What does the Green Finance Strategy mean for business?

Following the launch of the UK Government's Green Finance Strategy, the chief executive of the Green Finance Institute has outlined how climate disclosure, policy signals and a robust business case for sustainability will transform how corporates engage with the finance community.

Thomas noted that businesses needed to get better at providing relevant data to investors. Image: GFI

Thomas noted that businesses needed to get better at providing relevant data to investors. Image: GFI

Earlier this week, the UK Government finally unveiled its Green Finance Strategy (GFS), outlining how the finance sector and better climate disclosure from corporates can drive progress towards wider action on climate change and the push towards net-zero emissions.

The strategy is set to place UK financial services at the centre of efforts to tackle climate change and reduce emissions to net zero by 2050 – a target that was passed into UK law last month. The strategy features investment and funding increases into green projects, infrastructures and homes and is built on findings from the Task Force on Climate-related Financial Disclosures (TCFD), led by former New York Mayor Michael Bloomberg and Bank of England Governor Mark Carney.

Also launched this week was the Green Finance Institute. The City of London Corporation, alongside the Government, will fund the Institute to champion sustainable finance and funnel more investment opportunities to green projects.

Speaking exclusively to edie, the Green Finance Institute’s chief executive Dr Rhian-Mari Thomas claimed that one of the institute’s key roles would be to enable investors and businesses to collaborate and discuss green projects with greater clarity.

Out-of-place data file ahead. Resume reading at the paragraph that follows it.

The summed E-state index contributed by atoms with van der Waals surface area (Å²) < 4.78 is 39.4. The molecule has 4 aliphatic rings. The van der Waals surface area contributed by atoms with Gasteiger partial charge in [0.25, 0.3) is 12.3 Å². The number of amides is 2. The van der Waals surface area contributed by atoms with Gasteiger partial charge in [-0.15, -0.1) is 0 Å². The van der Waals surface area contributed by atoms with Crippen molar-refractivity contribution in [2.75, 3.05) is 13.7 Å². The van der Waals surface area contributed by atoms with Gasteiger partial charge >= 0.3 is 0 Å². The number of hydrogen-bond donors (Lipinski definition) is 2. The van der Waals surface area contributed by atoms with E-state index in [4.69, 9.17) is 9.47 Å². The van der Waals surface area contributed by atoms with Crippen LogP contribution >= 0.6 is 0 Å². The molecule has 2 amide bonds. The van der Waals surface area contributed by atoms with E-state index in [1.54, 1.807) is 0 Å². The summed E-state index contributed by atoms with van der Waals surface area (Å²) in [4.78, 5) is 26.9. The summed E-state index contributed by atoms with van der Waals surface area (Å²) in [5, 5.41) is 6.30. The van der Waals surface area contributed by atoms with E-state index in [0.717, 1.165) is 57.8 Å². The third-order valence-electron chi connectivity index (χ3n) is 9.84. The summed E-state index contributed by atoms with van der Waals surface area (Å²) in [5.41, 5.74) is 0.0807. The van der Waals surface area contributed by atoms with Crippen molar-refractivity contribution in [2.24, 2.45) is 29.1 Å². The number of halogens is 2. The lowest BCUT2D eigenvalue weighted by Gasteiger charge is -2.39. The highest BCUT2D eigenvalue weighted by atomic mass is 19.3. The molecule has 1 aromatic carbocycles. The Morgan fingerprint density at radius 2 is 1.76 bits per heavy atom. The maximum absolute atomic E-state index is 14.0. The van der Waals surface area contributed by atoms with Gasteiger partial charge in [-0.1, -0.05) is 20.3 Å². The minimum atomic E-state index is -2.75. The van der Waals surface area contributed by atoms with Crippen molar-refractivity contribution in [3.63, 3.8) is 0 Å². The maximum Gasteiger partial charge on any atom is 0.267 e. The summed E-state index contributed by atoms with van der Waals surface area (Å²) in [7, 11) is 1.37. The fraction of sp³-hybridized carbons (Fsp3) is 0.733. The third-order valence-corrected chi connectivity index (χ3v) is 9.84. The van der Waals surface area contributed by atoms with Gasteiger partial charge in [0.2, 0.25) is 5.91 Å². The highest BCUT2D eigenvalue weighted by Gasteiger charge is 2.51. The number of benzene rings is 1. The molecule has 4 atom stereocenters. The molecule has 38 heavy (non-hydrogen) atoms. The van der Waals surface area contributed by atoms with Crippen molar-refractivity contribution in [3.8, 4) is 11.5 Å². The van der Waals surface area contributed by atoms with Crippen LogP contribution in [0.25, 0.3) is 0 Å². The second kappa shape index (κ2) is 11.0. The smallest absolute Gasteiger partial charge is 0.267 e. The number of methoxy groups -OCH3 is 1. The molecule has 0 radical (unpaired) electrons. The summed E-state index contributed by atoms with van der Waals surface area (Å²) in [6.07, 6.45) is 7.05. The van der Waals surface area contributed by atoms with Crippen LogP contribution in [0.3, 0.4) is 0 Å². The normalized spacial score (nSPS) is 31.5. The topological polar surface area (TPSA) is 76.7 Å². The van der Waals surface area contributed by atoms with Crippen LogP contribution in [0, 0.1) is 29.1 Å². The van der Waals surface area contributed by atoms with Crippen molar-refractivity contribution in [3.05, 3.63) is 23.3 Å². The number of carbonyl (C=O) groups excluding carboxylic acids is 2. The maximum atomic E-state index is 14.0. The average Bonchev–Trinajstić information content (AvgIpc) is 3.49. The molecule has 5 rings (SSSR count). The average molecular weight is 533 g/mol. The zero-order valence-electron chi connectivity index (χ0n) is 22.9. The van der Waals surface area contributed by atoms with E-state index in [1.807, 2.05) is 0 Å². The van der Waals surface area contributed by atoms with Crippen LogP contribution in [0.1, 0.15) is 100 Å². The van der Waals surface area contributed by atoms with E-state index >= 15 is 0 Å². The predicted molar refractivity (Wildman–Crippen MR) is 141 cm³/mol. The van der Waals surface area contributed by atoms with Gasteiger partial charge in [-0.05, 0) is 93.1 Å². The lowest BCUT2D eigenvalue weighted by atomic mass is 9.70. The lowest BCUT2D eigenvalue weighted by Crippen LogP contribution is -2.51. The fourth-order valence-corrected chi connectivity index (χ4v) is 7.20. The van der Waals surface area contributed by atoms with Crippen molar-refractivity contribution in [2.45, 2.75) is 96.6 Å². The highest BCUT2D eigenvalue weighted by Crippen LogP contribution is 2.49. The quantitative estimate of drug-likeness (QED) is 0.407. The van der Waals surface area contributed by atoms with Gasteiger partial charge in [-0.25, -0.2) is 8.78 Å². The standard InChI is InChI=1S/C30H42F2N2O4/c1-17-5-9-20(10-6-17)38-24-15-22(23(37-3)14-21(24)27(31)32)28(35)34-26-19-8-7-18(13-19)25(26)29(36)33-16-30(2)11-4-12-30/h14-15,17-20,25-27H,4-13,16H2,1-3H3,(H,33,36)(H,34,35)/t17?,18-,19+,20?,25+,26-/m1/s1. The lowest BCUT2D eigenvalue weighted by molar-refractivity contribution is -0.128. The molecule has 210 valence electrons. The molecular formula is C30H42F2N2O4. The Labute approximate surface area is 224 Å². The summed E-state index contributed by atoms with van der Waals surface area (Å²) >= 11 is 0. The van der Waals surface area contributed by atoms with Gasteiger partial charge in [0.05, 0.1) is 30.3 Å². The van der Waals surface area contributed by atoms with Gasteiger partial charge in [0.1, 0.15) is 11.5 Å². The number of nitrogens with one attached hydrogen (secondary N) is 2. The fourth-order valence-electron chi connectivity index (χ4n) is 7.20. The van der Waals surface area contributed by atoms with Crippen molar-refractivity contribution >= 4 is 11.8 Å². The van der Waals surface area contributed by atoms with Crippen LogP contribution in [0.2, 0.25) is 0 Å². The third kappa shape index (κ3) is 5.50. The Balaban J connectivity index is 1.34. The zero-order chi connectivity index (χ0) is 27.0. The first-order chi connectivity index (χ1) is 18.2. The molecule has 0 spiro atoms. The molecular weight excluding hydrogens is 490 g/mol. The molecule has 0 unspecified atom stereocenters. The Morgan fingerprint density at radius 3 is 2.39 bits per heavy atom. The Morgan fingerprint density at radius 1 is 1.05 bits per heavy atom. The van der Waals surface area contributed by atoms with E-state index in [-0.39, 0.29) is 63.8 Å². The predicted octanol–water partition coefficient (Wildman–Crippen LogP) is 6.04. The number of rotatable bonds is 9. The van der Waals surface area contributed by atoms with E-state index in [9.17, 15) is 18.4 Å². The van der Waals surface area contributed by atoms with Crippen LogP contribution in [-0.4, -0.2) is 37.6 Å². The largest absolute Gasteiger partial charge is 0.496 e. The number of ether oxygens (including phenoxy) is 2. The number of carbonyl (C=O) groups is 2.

“What is quite profound about the way the GFS is positioned is that it looks at ‘greening finance’ and ‘financing green’ as two separate challenges, which is absolutely right, I think,” Thomas told edie. “Creating the conditions, incentives and possibly even penalties for the finance markets to pivot towards green business will be extremely important.

“I think the Institute can play an important role. We need investment pipelines, and if banks are to pivot their models, we need to have profitable, robust business cases they can get behind. That’s why the TCFD is so important, it can help elevate the dialogue for disclosure.”

Marrying policy

Thomas noted that investors would traditional baulk at capital-intensive large infrastructure projects and early-stage technology investments, the latter of which is more commonly associated with corporate-led venture capitals. With investors keen to understand the entire value chain of funding opportunities, having corporates at the table to share insight is extremely important, Thomas noted.

Thomas highlighted the growth in green mortgage and lending opportunities as a model that the GFS could replicate to other sectors. An energy efficient housing stock is a key pillar of the Government’s Clean Growth strategy, and banks such as Barclays and HSBC – this week – have spurred progress in this area.

Thomas added that the ability of investors and corporates to align products and services with clear policy signals would unlock more opportunities to finance the low-carbon transition.

“There’s a real signal there [for energy efficient homes] for so many businesses across construction, so we need to marry up macro-policy trends to see what the requirements and skills are on the ground and from businesses,” Thomas said. “It can create the whole business case for banks to innovate into.”